Daniel Bell, 91; social scientist preferred analysis to polemics

Dr. Bell, shown in his greenhouse, retired at Harvard in 1990. Dr. Bell, shown in his greenhouse, retired at Harvard in 1990. (Janet Knott/Globe Staff/File 1992)
By Mark Feeney
Globe Staff / January 27, 2011

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Daniel Bell, the Henry Ford II Professor of Social Sciences emeritus at Harvard University and one of America’s most dynamic thinkers, died Tuesday after a short illness at his Cambridge home, said his daughter, Jordy. He was 91.

In a 1992 Globe interview, Dr. Bell attributed his singular intellectual exuberance to his youth in Depression-era New York.

“I grew up on the Lower East Side . . . and I always had curiosity,’’ he said. “Why was I this way? It began with the Depression: ‘Why was there a Depression? Why are people hungry? It’s supposed to be a great country.’ Once you get that tick of curiosity, it stays with you.’’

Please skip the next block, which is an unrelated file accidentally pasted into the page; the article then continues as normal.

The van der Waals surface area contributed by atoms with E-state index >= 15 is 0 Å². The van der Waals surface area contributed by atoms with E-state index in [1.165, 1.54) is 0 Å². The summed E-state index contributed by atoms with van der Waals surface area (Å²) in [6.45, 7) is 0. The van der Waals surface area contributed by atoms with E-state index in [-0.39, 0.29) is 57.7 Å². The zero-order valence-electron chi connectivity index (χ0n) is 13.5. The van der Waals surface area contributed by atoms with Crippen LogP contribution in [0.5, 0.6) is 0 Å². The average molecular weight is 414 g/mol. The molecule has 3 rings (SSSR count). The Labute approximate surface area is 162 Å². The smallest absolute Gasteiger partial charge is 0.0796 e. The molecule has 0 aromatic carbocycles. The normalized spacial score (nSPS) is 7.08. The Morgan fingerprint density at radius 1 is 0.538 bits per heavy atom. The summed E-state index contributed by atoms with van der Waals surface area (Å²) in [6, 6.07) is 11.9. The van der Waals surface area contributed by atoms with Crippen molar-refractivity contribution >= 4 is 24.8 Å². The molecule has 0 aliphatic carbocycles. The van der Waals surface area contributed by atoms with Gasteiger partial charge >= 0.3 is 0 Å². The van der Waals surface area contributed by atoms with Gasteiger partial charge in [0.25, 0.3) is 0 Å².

It was a mark of Dr. Bell’s eminence that the titles of his three best-known books — “The End of Ideology,’’ “The Coming of Post-Industrial Society,’’ and “The Cultural Contradictions of Capitalism’’ — went on to assume a life of their own as discrete phrases in the intellectual vocabulary.

While a graduate student in sociology at Columbia, Dr. Bell was asked to describe his specialty. “I specialize in generalizations,’’ he replied. In an academic world of increasing specialization and ever-narrowing scope, Dr. Bell was a proud anachronism: displaying a rare intellectual ambition, assimilative power, and range of interests.

As Peter Steinfels notes in his book “The Neoconservatives,’’ Dr. Bell’s work embodies “an amassment and mobilization of data reminiscent of the great figures of Victorian social science.’’

Dr. Bell earned his place in a book of that title because he founded The Public Interest quarterly with Irving Kristol in 1965, then edited the journal with Kristol until 1973.

The aim of The Public Interest, as Dr. Bell wrote in 1984, “was to transcend ideology through reasoned public debate and the inquiry into knowledge.’’ Yet its analyses and critiques of social policy did much to foster ideology, and The Public Interest proved to be the foremost organ of neoconservatism. It was Dr. Bell’s growing ideological differences with Kristol, the celebrated “godfather of neoconservatism,’’ that led him to leave the publication.